From: Robert J. Bradbury <email@example.com>
> > I usually come at it from a utilitarian approach, and explain how
> > is raising the price of health care, making it harder to buy a house,
> > screwing up education, keeping the poor from getting jobs, etc.
> Elizabeth, could you elaborate on the rationale for the underlined items
> a bit when you have the opportunity?
Making it harder to buy a house: local zoning laws severly restrict who can build, how much they can build, and what they can build. Thus, far fewer houses are built in the first place, and with the reduced supply comes higher prices. Great for those who happen to own a home already, rough on those who don't. In Berkeley, the housing situation is in constant crisis, but fewer than thirty apartments are built every year, if my reading of the local paper is correct. In Marin county, the situation is similar.
I am not very knowledgeable about local building codes, but I have talked to a few architects about this issue, and it's my understanding that once they have permission to build, they have to comply with an enormous morass of codes about the building itself. This stifles innovation in design and in the use of materials. If, for example, it was mandated that all houses must have at least one bathroom on the first floor, that means that no one can ever build a house on stilts, even in a swamp. Even when building perfectly conventional houses, they have to spend countless (expensive) hours just making sure their design complies.
I theorize that this is why old houses, like the beautiful 19th century Victorians we have here in Oakland, are so much nicer than even luxury homes today. The old homes were built when architects had more of a free hand, and thus they could design an optimal local solution to a local problem; now, the building codes have predetermined an "optimal" solution to all problems.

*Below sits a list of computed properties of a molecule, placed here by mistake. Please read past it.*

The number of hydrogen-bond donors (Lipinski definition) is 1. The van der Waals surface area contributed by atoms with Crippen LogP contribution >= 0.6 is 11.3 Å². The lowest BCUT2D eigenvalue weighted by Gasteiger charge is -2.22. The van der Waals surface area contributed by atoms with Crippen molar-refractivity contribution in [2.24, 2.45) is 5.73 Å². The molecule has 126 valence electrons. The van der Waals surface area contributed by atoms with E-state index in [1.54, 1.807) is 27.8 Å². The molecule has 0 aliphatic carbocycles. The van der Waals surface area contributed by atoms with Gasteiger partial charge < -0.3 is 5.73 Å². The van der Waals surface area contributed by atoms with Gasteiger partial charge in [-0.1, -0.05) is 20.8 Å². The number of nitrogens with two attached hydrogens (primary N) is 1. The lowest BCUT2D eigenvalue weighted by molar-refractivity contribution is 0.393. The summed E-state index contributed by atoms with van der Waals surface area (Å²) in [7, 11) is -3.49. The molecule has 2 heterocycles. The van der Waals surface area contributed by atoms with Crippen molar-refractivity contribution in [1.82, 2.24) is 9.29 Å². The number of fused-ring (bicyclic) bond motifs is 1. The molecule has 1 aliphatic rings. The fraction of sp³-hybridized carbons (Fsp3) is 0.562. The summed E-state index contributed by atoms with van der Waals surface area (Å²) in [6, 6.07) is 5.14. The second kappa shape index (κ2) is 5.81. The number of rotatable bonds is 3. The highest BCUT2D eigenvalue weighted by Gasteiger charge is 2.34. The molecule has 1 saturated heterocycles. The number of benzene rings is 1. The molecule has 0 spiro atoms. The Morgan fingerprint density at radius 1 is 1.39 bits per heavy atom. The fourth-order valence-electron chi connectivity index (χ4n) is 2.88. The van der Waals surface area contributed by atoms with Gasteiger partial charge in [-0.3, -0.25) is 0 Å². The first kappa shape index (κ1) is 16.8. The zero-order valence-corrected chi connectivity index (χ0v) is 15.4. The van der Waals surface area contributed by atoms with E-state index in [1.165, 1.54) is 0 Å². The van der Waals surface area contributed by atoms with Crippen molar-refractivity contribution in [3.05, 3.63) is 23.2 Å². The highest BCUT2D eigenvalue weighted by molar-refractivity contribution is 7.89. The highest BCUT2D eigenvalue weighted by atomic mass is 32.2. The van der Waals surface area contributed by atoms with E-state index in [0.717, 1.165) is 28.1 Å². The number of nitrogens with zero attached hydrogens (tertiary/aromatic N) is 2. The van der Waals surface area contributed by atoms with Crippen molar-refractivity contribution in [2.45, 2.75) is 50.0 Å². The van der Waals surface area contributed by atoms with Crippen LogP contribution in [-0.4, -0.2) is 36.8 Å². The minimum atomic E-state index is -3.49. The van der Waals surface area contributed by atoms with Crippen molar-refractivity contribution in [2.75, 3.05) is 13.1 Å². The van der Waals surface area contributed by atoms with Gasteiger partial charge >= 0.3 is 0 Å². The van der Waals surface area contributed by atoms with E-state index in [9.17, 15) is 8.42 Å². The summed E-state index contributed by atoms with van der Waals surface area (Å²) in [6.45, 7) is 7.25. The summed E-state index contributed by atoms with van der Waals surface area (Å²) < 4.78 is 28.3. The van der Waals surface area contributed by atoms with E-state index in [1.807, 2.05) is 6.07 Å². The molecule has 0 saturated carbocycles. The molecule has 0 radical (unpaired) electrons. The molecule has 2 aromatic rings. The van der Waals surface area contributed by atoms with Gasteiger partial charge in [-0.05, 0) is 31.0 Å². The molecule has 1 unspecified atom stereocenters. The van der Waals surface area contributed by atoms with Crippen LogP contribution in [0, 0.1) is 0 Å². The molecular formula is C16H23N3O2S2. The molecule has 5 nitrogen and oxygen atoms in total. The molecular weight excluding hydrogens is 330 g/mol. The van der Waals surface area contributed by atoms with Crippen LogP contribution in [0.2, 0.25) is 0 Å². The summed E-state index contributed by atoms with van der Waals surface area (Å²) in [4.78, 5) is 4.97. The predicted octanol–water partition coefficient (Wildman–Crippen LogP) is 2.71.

I theorize also that this is why people throw up those hideously ugly tract homes that all look alike. I'm glad those homes are there; they give people an opportunity to live in a home who might otherwise not be able to afford one. But using the same design over and over again means that they've already come up with a single solution that meets all the codes. That's an expensive problem to solve, and it's been solved. Of course, there are probably other efficiencies there as well; construction workers are probably most familiar building the standard types of house, and that must make them cheaper to build as welll.
There is a genuine value to living in a place with a lower population density, and that's why people campaign against allowing construction. I also understand that people want to have some control over the appearance of their neighborhood, and that's part of the motive for local building codes. Also, of course, we all want to live in a home that's safe and well constructed. But I think there are trade-offs with each of these values, and one of them is to bump up the price of homes substantially. I also think that there are more efficient solutions.
Price of health care I will tackle later, and if I'm feeling really ambitious, maybe I'll take a crack at "more efficient solutions".